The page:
U.S. Stocks Post Modest Gain in Light Trading


Stocks posted moderate gains in a quiet trading day Monday, recovering part of their losses sustained late last week. Energy stocks continued to be a drag on the market, as the price of oil fell once again.

The Dow Jones industrial average added 123.07 points, or 0.7 percent, to 17,251.62. The Standard & Poor’s 500 index rose 15.60 points, or 0.8 percent, to 2,021.15 and the Nasdaq composite rose 45.84 points, or 0.9 percent, to 4,968.92.

Investors are still working through the market impact of the Federal Reserve’s decision last week to raise interest rates for the first time in nearly a decade. Markets rose in response to the Fed finally ending the uncertainty around its decision last Wednesday, but then fell sharply later in the week when traders sold shares to book profits. The Dow dropped 2.1 percent Friday.

Monday’s buying was partly a recovery from last week’s drop, a common response to a sharp sell-off.

Crude oil continued to decline, however, nearing levels not seen since the financial crisis. Crude oil fell 25 cents, or 0.7 percent, to $35.81 a barrel. Brent crude, which is used to price international oils, was down 53 cents, or 1.4 percent, to $36.35 a barrel.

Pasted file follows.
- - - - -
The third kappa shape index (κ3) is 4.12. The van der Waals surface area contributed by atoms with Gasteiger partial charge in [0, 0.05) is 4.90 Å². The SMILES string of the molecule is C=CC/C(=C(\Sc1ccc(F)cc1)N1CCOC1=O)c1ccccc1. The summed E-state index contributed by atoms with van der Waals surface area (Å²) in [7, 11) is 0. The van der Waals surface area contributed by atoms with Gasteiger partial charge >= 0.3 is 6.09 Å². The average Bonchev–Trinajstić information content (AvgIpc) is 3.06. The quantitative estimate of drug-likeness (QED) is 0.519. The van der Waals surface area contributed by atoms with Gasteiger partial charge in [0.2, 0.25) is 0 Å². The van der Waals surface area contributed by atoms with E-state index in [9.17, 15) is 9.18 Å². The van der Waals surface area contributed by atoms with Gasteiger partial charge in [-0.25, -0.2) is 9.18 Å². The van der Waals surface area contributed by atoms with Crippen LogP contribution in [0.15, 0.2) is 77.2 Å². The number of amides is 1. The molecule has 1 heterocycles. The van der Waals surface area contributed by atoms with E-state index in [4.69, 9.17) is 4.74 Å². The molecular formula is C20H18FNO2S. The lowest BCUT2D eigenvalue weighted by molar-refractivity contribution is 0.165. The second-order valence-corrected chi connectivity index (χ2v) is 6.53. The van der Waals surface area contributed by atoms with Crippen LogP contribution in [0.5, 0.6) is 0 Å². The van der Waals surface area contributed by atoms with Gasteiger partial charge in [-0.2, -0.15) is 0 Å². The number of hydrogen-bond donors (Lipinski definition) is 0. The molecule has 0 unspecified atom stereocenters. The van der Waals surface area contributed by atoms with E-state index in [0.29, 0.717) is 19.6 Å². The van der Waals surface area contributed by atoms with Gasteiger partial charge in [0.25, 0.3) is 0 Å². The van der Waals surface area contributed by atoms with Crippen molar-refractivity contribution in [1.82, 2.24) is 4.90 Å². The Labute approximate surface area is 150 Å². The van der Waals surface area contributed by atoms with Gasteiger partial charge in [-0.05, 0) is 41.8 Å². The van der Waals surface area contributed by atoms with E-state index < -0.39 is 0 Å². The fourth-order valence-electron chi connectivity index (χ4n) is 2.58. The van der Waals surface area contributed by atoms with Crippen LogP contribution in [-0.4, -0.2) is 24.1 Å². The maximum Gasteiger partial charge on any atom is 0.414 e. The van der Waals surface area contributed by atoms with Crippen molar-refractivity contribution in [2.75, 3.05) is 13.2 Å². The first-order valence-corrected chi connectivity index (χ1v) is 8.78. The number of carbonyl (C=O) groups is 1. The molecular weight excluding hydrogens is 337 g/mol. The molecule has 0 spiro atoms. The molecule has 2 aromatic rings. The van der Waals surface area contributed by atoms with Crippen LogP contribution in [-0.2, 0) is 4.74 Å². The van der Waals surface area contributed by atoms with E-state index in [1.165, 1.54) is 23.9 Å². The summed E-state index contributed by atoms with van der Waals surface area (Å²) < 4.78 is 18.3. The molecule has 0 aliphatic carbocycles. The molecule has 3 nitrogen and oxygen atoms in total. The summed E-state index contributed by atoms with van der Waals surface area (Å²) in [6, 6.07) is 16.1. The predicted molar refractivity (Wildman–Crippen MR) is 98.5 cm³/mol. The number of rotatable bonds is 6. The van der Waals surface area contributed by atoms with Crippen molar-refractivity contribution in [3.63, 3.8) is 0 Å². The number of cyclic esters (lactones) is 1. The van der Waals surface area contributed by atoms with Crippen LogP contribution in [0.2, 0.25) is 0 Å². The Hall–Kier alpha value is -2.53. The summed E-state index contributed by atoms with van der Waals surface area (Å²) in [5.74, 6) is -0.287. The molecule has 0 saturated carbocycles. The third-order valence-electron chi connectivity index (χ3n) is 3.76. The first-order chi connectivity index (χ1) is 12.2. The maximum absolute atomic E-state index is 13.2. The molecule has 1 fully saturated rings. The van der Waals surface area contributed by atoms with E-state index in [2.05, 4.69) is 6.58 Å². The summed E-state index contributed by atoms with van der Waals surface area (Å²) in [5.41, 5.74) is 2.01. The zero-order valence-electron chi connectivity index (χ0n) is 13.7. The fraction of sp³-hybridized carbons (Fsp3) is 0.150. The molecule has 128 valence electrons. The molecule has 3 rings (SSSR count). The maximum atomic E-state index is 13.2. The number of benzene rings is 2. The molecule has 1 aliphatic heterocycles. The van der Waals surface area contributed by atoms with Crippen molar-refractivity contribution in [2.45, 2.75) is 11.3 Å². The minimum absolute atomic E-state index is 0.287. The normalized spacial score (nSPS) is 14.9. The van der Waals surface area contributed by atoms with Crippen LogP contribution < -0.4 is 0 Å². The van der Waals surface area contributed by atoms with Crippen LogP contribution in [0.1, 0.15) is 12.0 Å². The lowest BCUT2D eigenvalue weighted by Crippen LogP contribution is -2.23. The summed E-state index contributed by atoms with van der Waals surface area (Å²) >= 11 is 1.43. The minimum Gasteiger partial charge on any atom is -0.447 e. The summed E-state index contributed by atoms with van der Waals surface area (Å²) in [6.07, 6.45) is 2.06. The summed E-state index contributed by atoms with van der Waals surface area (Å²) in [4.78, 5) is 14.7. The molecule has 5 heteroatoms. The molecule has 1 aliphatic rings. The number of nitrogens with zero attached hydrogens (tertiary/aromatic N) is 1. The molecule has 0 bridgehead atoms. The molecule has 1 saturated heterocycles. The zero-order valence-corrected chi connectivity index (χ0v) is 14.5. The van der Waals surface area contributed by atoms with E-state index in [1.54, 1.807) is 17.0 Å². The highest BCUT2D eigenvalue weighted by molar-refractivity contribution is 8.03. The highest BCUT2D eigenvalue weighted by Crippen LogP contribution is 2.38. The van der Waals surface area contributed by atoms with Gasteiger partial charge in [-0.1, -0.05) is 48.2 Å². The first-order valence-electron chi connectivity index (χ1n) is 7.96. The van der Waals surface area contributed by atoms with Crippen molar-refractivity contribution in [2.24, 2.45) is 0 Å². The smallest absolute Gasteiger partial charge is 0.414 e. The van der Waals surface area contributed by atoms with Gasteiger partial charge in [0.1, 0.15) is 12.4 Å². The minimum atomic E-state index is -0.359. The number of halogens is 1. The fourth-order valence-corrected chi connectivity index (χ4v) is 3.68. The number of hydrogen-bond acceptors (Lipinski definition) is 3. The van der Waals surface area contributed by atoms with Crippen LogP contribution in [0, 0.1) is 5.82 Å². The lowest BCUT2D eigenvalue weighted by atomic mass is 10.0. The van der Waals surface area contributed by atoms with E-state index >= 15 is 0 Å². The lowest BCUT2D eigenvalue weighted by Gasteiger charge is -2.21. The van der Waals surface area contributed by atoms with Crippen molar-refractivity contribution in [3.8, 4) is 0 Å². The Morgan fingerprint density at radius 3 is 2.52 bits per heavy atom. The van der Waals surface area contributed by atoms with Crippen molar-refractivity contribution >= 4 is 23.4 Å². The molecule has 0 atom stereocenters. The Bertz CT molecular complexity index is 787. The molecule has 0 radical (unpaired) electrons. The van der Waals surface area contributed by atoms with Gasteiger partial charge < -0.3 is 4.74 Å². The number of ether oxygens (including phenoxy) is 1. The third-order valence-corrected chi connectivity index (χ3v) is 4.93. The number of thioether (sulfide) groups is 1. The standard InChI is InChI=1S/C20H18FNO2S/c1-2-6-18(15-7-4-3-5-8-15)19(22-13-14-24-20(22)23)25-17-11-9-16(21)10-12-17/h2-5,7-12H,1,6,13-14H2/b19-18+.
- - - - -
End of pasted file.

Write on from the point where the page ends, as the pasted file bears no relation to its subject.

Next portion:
Energy stocks struggled as a result, making it the worst performing sector in the S&P 500. Newfield Exploration fell $1.19, or 4 percent, to $30.41. ConocoPhillips fell 83 cents, or 2 percent, to $45.10.

Trading volume tends to decrease on Wall Street during the last two weeks of the year, as many investors begin to close their books and go away. Markets are closed for vacation the next two Fridays, and trading closes early on Thursday. There is also little in the way of market-moving economic data or company news expected.

“Today’s calendar is relatively light, and with liquidity getting thinner over the course of the week, the potential for exaggerated moves is very real,” said Chris Beauchamp, senior market analyst at IG. “The default direction is still likely to be up, given past performance.”

In other energy trading, heating oil fell a penny to $1.13 a gallon, wholesale gasoline fell five cents to $1.22 a gallon and natural gas jumped 14 cents to $1.91 per 1,000 cubic feet.

The yield on the 10-year U.S. Treasury note fell to 2.19 percent from 2.21 percent on Friday. The dollar fell against the euro to $1.09 while the dollar was mostly unchanged against the yen at $121.19.

In metals, gold rose $15.60 to $1,080.60 a troy ounce, silver rose 22 cents to $14.31 a troy ounce and copper rose three cents to $2.14 a pound.

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